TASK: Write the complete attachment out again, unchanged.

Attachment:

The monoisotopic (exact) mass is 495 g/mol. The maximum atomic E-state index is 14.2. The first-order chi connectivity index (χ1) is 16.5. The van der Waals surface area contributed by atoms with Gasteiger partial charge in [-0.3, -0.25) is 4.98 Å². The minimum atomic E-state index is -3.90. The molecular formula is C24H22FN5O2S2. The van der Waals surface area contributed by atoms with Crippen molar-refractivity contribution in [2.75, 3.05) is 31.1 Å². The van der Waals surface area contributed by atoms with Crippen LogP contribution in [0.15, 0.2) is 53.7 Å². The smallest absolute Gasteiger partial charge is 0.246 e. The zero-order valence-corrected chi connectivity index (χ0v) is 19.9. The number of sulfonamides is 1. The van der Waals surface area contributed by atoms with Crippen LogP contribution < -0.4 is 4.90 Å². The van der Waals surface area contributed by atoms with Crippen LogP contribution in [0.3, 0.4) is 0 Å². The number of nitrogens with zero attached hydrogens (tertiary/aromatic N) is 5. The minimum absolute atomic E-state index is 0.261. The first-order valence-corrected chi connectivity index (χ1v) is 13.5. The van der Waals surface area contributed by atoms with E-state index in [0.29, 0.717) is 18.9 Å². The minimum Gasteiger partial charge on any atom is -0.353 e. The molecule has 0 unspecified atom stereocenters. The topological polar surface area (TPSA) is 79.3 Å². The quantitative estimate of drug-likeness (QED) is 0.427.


The monoisotopic (exact) mass is 495 g/mol. The maximum atomic E-state index is 14.2. The first-order chi connectivity index (χ1) is 16.5. The van der Waals surface area contributed by atoms with Gasteiger partial charge in [-0.3, -0.25) is 4.98 Å². The minimum atomic E-state index is -3.90. The molecular formula is C24H22FN5O2S2. The van der Waals surface area contributed by atoms with Crippen molar-refractivity contribution in [2.75, 3.05) is 31.1 Å². The van der Waals surface area contributed by atoms with Crippen LogP contribution in [0.15, 0.2) is 53.7 Å². The smallest absolute Gasteiger partial charge is 0.246 e. The zero-order valence-corrected chi connectivity index (χ0v) is 19.9. The number of sulfonamides is 1. The van der Waals surface area contributed by atoms with Crippen LogP contribution < -0.4 is 4.90 Å². The van der Waals surface area contributed by atoms with Crippen LogP contribution in [0.3, 0.4) is 0 Å². The number of nitrogens with zero attached hydrogens (tertiary/aromatic N) is 5. The minimum absolute atomic E-state index is 0.261. The first-order valence-corrected chi connectivity index (χ1v) is 13.5. The van der Waals surface area contributed by atoms with E-state index in [0.29, 0.717) is 18.9 Å². The minimum Gasteiger partial charge on any atom is -0.353 e. The molecule has 0 unspecified atom stereocenters. The topological polar surface area (TPSA) is 79.3 Å². The quantitative estimate of drug-likeness (QED) is 0.427.